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In this Foundations of Photography, Ben Long shows photographers how to develop a black and white vocabulary and explains the considerations to take into account when shooting for this medium. The course follows Ben as he goes on location and explains what makes good black and white subject matter and how to visualize the scene in terms of tonal values and contrast rather than color. Along the way, he demonstrates some exposure strategies for getting the best images. Back at the computer, Ben demonstrates techniques for converting the resulting photos into black and white using Photoshop and other imaging tools, and offers tips on printing and output.
Some of the most famous, most powerful photographs in the history of photography are black and white. Why is that? Why do photographers today, who have access to incredible color imaging technology, sometimes choose to shoot in black and white, and why do viewers sometimes respond so strongly to black-and-white images? Why is the most expensive photograph ever sold a black-and-white image? Given that we spend our days living in a color world, how is it that black-and- white images even make sense to us? At the simplest level, shooting in black and white is sometimes a better choice than shooting in color because sometimes color is too much information, and so as seen, simply looks better in black and white.
Color can be distracting. In a black-and-white image, the world is reduced purely to tone, to light and shadow, brightness and darkness. The black-and-white world is a world of pure luminosity. As a black-and-white photographer, your visual vocabulary simplifies to form shape, texture, volume, highlight, and shadow. Black-and-white shooting is photography stripped down to only brightness. So why should color in a photo be distracting, if we spend our days living in a color world? If color doesn't distract us when we're walking around our real lives, why could it distract us in a photo? Because photos are abstractions.
Photos may look realistic, but they don't look real. No photo actually looks like what the scene actually looks like if you are standing in it, and I don't mean because Photoshop lets us alter things. I mean because our eye can see more color and dynamic range than any camera can. It can also see a wider field of view. But most importantly, no single sense operates entirely on its own. When you're standing in a scene, your visual sense is informed by what you hear and smell and feel, both feel on your body and feel emotionally.
These things all serve to guide your attention and influence your perception of your visual sense. Now, this may all sound obvious or fruity or academic, but it's a very important thing as a photographer to understand that you can't just point a camera somewhere and expect to capture what ever it is that you find compelling as you actually stand there. Your job is to take that full sensory experience that you are having and represent it in the form, the abstract form of a small, flat image on the piece of paper.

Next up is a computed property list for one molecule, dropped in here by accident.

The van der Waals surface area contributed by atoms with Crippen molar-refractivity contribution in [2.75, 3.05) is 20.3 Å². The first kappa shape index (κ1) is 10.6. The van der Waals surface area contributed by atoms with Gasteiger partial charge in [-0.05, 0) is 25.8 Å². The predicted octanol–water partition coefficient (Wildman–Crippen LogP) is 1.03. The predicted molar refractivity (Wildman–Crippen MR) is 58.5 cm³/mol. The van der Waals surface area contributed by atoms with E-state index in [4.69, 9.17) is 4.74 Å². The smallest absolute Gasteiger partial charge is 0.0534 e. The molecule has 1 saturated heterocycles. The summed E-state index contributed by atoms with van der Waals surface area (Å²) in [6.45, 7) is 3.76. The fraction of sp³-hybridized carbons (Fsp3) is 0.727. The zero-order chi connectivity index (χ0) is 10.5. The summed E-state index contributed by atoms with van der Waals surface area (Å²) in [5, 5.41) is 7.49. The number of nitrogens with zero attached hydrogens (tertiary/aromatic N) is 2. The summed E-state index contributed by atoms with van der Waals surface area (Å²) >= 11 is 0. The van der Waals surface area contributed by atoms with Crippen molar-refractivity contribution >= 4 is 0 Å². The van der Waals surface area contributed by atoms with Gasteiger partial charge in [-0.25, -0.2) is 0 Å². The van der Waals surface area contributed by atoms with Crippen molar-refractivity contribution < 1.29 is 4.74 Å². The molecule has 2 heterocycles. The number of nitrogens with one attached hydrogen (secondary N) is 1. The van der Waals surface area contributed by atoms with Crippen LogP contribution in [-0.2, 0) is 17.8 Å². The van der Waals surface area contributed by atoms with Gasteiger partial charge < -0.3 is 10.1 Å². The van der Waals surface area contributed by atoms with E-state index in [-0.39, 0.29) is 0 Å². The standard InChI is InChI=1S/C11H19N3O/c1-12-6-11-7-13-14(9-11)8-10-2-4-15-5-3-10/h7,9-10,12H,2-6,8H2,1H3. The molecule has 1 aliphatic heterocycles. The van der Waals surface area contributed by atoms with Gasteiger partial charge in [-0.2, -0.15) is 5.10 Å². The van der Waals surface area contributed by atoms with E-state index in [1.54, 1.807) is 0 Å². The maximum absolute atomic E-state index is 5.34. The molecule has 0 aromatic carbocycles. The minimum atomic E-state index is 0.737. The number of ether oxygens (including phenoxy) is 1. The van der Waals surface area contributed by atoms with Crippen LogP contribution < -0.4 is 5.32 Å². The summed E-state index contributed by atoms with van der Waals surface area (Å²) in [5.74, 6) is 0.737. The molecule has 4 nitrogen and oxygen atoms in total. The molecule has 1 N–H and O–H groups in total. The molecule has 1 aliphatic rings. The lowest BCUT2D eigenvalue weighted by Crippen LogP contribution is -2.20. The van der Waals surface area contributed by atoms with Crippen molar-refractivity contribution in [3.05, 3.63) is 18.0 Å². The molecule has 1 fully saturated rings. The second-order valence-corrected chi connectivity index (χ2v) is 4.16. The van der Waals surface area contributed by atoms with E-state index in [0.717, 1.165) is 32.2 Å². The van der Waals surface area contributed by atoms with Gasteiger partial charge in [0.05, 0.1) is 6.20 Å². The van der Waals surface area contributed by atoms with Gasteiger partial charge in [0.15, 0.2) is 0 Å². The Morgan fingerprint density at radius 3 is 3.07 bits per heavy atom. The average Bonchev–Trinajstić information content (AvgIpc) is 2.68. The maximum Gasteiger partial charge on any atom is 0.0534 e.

When we look at a photo, we are always interpreting that abstracted representational image into some idea of reality. This is why, if we strip the color out of it, a photo can still make sense. Our visual system is already taking a big leap to make sense of a photo, whether there is color in it or not. Black and white is a further abstraction, and it is my personal opinion that the more abstract an image is, the more engaging it is for the viewer. If an image is more abstract, the viewer has to do more in their head to make sense of it, to finish the image, and in that process of finishing, the viewer often becomes more involved with the image, and therefore often has a stronger reaction to it emotionally than when handed a full-color, more literal image.
This is why black and white can be so powerful. But there are some other factors. After 150 years of black-and-white photography, we have certain associations with black-and-white images. We have a visual vocabulary that makes us often see black-and-white images as atmospheric or evocative. Stripped of color, a scene in black and white can feel more timeless, and we shouldn't ignore the fact that our eyes are largely black-and-white devices. Only 2% of the light-sensitive part of your eyes is for viewing color.
Our eyes love contrast, and they drink it up easily, making them ideal for viewing black-and-white images. Black and white is not inherently better than color, but for some images it is a better choice. The ability to shoot well in black and white gives you another tool in your photo toolbox and the more tools you have at your disposal, the better the chances are that you'll be able to represent a scene in a way that conveys whatever it was that you were feeling when you were standing there looking at it. And an understanding of black-and-white photography will open up an entirely new world of subject matter.
As your black-and-white skills improve, you'll begin to see interesting photos and places that would be boring when considered in color. Finally, if you are a beginning photographer, I would argue that black-and-white shooting is a better place to start than color. Color is hard. It can clutter your image. It can carry emotional content of its own. So I would suggest that given everything else you have to learn when you're starting out, why not simplify things by removing color from the equation entirely and setting it aside for later study. And we will be doing just that after the next lesson.
I say after because, believe it or not, to understand black and white, you've got to have a good foundation in some basic color theory.
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